Laocoon and Apollo: in the Vatican Museum
The beach, the trampled sand, the fires
still smouldering, horribly
proleptic. Greeks gone.
That bloody horse. You had to go
and open your big mouth, didn't you?
Yes, I think you did.
Apollo looks away, intent
on his own idea of beauty.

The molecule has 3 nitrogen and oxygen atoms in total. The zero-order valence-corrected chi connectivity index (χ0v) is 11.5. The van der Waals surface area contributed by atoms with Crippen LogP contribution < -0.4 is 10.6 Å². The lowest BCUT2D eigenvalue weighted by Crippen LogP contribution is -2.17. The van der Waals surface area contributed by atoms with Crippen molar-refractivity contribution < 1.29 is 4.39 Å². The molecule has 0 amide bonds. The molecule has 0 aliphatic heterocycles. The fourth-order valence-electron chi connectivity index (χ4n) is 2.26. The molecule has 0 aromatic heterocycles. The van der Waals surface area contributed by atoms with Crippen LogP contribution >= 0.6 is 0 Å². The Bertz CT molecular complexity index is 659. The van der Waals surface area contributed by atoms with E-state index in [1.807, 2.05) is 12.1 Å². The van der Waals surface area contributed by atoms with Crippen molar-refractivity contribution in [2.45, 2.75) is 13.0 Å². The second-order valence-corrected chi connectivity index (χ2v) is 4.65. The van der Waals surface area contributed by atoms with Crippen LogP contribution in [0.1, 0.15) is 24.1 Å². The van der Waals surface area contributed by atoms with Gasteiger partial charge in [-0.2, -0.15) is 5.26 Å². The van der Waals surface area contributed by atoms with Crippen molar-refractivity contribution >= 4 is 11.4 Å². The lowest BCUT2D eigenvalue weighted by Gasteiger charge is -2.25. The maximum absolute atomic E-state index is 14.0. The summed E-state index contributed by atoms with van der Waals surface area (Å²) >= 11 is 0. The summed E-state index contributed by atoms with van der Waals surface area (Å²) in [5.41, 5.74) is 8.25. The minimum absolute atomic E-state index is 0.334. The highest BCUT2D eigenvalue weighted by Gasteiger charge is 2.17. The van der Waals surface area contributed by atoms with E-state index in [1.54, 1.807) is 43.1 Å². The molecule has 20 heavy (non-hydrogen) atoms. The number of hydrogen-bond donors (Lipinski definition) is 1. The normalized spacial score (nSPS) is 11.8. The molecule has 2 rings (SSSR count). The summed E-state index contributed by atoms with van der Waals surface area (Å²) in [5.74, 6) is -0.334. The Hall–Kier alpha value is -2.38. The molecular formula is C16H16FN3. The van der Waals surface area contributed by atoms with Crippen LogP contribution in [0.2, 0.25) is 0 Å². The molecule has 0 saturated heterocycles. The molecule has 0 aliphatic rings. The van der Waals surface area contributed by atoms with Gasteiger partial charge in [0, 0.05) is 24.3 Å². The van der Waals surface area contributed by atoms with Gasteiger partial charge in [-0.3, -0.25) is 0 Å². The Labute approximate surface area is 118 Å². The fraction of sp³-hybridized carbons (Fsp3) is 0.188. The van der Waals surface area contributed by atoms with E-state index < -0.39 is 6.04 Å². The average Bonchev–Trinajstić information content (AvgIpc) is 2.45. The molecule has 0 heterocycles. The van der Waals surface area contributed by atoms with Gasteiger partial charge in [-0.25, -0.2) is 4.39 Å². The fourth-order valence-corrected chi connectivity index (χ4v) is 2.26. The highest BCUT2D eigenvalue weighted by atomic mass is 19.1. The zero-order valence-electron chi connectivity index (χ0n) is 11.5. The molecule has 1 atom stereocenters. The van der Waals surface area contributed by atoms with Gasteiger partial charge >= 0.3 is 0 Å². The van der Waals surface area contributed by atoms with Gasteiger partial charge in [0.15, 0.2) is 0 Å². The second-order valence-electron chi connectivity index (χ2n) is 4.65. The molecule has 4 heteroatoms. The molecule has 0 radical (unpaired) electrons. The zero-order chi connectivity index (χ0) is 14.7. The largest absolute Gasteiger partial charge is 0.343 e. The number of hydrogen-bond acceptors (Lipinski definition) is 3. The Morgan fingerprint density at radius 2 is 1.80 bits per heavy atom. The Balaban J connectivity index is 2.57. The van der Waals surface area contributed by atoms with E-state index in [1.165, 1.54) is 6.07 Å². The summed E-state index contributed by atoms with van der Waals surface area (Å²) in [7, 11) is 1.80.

This messy death, this serpentine
assassination, this is
nothing to do with him. He swims
in the sublime, an element
inimical to man, in which
he sees us drown with divine
indifference, with calm blank eyes.
If you have any thoughts on this poem, David Callin would be
pleased to hear them.